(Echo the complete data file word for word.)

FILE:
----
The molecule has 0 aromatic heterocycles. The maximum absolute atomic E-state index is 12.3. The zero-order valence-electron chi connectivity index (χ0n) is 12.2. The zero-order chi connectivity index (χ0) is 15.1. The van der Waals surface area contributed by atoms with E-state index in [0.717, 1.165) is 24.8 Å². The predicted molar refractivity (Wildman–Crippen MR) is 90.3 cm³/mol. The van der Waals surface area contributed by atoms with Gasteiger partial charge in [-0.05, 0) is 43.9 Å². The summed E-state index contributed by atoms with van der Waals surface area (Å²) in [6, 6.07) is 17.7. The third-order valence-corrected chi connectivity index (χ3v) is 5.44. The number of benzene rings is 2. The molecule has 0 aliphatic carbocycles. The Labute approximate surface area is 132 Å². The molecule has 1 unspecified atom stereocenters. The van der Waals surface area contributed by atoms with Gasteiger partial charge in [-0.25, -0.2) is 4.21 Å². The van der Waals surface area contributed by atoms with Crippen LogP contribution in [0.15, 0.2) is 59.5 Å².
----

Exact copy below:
The molecule has 0 aromatic heterocycles. The maximum absolute atomic E-state index is 12.3. The zero-order valence-electron chi connectivity index (χ0n) is 12.2. The zero-order chi connectivity index (χ0) is 15.1. The van der Waals surface area contributed by atoms with E-state index in [0.717, 1.165) is 24.8 Å². The predicted molar refractivity (Wildman–Crippen MR) is 90.3 cm³/mol. The van der Waals surface area contributed by atoms with Gasteiger partial charge in [-0.05, 0) is 43.9 Å². The summed E-state index contributed by atoms with van der Waals surface area (Å²) in [6, 6.07) is 17.7. The third-order valence-corrected chi connectivity index (χ3v) is 5.44. The number of benzene rings is 2. The molecule has 0 aliphatic carbocycles. The Labute approximate surface area is 132 Å². The molecule has 1 unspecified atom stereocenters. The van der Waals surface area contributed by atoms with Gasteiger partial charge in [-0.25, -0.2) is 4.21 Å². The van der Waals surface area contributed by atoms with Crippen LogP contribution in [0.15, 0.2) is 59.5 Å².